Everywhere in Germany, almost as popular as the bratwurst, is the doner sandwich. Because doner was introduced to Germany by Turkish immigrants, Turkey claims the sandwich is of Turkish origin, although it existed in the Middle East centuries before Turks showed up from Central Asia. The roasted meat on the vertical spit is known as gyro in Greek. Gyro is the Greek word for turning. The Armenians call the same dish “tarna” (turn). “Doner”/”donneur” means turning in Turkish.

Of course, being the origin of a popular product carries a lot of cache. In addition to prestige, it can have commercial benefits. Thus France has acquired international copyright for the Champagne and Cognac names. Non-French manufacturers of sparkling wine and brandy can’t call their drinks “champagne” or “cognac” which are French place names. In the past decade Cyprus, Lebanon, and several European nations have fought legal battle for the right of using the name “Halloum” for their cheese.

Although it has benefited from the misidentification of coffee, turquoise, and turkish delight, the Republic of Turkey is ever eager to appropriate even more place names, and in so doing distort history to its advantage.

The famed Mount Ararat of Biblical resonance has become Agri Dagh. Historic Cilicia has become Kukurova. Dersim (named after an Armenian clergyman called Der Simon) has become Tunceli. Of course, long ago Constantinople became Istanbul. Embarrassed by its name’s association with the large and clumsy fowl, Turkey has unsuccessfully tried to brand itself as “Turkiye”. In the past century, Ankara has turkified thousands of Asia Minor place names (from Armenian and Greek) in a well-organized strategy to erase all signs of the original inhabitants of Asia Minor. For a while, it even christened (sorry, we mean re-named) Kurds “Mountain Turks”. That campaign also failed. Kurds have asserted their name, their language, and identity.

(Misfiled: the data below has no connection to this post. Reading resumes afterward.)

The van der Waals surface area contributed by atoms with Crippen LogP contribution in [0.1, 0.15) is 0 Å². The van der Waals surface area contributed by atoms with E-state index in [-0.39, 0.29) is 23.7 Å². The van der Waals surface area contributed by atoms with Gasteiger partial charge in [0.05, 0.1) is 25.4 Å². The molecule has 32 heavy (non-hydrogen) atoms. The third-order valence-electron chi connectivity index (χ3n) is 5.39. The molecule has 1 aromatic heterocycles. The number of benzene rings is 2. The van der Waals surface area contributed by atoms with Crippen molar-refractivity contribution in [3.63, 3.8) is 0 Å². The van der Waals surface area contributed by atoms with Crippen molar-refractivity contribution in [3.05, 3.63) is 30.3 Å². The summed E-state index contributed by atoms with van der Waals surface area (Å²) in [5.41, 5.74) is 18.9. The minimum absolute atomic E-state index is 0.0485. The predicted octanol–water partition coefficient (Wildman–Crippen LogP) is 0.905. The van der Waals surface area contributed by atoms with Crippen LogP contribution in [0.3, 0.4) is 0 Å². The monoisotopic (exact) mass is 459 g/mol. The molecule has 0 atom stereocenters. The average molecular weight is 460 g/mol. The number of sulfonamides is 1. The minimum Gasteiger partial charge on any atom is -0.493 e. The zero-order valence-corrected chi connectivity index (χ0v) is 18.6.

Despite its obsessive efforts to rebrand the topography of Asia Minor and make it wall-to-wall Turkic, Ankara still faces a huge task. Izmir still has echoes of its original Greek Smyrna name, so does Konia (Iconium), Ankara (Angora), and Kayseri (Caesaria). But they say where there’s a will, there’s a way. One day the ever-diligent Turkish “historians” will go through the vast library of the Wise and Illustrious Sultan Abdul Hamid II and discover that these cities were founded by Turkic tribes thousands of years before Noah’s Ark landed on Mt. Ararat…sorry, we mean Agri Dagh. Turkey’s notorious “historians” have already decided Anatolia (“Sunrise” “Land of Sunrise” in Greek) derives from the Turkish “Ana Dolu” (“Pregnant Mother”). It was so named by the same….you guessed it…ancient Turkic tribes.
Incidentally, the Turkish yataghan sword is not a borrowed word or weapon. It is genuinely Turkish.